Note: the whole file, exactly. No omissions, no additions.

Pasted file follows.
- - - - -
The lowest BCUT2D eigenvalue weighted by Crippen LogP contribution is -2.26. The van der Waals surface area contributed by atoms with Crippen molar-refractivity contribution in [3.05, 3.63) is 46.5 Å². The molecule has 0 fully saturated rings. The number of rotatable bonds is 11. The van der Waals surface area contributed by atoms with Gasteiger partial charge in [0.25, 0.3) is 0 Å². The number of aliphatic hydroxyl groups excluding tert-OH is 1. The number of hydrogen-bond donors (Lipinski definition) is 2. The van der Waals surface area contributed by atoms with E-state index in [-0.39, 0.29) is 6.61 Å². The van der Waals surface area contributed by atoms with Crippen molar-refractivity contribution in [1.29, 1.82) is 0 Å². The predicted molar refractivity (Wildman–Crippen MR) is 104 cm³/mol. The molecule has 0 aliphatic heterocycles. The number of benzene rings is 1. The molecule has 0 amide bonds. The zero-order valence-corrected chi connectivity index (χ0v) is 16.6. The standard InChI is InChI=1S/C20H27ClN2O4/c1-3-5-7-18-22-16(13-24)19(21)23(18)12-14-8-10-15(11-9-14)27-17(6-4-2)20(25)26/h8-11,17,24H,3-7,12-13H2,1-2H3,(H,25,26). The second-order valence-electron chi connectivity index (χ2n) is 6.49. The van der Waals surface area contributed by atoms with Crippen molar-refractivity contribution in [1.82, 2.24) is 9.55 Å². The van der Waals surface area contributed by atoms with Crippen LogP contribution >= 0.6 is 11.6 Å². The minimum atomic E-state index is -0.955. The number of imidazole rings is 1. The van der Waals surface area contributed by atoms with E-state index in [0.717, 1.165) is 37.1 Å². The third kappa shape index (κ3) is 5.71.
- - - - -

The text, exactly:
The lowest BCUT2D eigenvalue weighted by Crippen LogP contribution is -2.26. The van der Waals surface area contributed by atoms with Crippen molar-refractivity contribution in [3.05, 3.63) is 46.5 Å². The molecule has 0 fully saturated rings. The number of rotatable bonds is 11. The van der Waals surface area contributed by atoms with Gasteiger partial charge in [0.25, 0.3) is 0 Å². The number of aliphatic hydroxyl groups excluding tert-OH is 1. The number of hydrogen-bond donors (Lipinski definition) is 2. The van der Waals surface area contributed by atoms with E-state index in [-0.39, 0.29) is 6.61 Å². The van der Waals surface area contributed by atoms with Crippen molar-refractivity contribution in [1.29, 1.82) is 0 Å². The predicted molar refractivity (Wildman–Crippen MR) is 104 cm³/mol. The molecule has 0 aliphatic heterocycles. The number of benzene rings is 1. The molecule has 0 amide bonds. The zero-order valence-corrected chi connectivity index (χ0v) is 16.6. The standard InChI is InChI=1S/C20H27ClN2O4/c1-3-5-7-18-22-16(13-24)19(21)23(18)12-14-8-10-15(11-9-14)27-17(6-4-2)20(25)26/h8-11,17,24H,3-7,12-13H2,1-2H3,(H,25,26). The second-order valence-electron chi connectivity index (χ2n) is 6.49. The van der Waals surface area contributed by atoms with Crippen molar-refractivity contribution in [1.82, 2.24) is 9.55 Å². The van der Waals surface area contributed by atoms with Crippen LogP contribution >= 0.6 is 11.6 Å². The minimum atomic E-state index is -0.955. The number of imidazole rings is 1. The van der Waals surface area contributed by atoms with E-state index in [0.717, 1.165) is 37.1 Å². The third kappa shape index (κ3) is 5.71.